I read part of the book and stopped out of consideration of time. The writing is good. This covers an area of the Eastern Europe conflict during and after WWII that I was completely unfamiliar with though it certainly has bearing on contemporary politics in the area. The book does a good job in giving statistics and breaks down the events to a region by region, county by county (?), village by village account of atrocities. The author has gone to great lengths to collect the stories of survivors who endured and survived the events and publish them. This book does not pull any punches and like a good accounting of war brutality, discusses the gross realities of what transpired.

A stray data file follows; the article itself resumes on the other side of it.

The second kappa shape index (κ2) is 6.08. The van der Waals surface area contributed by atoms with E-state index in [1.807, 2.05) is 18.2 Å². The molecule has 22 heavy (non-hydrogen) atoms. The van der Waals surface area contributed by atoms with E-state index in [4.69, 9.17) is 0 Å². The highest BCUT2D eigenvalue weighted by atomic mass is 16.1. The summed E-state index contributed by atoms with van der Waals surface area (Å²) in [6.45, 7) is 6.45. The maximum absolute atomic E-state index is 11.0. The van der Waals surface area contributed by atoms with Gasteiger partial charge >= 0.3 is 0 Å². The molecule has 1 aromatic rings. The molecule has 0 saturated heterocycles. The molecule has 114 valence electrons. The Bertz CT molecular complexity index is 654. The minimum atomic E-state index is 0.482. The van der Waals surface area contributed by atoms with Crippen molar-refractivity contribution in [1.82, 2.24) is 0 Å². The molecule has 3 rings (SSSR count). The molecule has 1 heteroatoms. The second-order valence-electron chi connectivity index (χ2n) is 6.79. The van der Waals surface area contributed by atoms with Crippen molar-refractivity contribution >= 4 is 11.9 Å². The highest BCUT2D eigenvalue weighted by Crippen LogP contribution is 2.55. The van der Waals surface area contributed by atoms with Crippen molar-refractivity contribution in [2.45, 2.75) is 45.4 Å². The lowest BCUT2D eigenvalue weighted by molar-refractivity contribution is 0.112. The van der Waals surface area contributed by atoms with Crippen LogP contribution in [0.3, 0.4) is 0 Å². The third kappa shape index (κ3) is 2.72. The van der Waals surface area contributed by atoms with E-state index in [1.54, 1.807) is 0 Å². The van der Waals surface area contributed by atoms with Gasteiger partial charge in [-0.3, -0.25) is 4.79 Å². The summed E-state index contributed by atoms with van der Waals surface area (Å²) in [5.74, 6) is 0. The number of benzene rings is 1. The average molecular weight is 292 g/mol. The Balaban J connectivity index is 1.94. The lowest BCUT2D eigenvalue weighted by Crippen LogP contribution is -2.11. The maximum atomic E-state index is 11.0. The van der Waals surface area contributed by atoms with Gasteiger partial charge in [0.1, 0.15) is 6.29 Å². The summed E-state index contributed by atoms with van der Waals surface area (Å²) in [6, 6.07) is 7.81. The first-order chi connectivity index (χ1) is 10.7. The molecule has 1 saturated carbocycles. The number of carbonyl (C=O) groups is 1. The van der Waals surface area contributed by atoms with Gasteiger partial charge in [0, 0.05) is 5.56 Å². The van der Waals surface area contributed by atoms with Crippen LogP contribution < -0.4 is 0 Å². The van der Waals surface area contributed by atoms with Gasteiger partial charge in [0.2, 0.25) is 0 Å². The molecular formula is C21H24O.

The book does not read like a comprehensive history in the narrative format much like you would find in a book like you would find in Timothy Snyder's, "The Bloodlands", but more akin to a collection of testimonies that speak to the volume of voices that want the events to be remembered. There is some good background information for the conflict in the beginning that helps the reader understand the historical enmity between the Ukrainian and Polish ethnic groups. I plan to read the rest of it at a future date.
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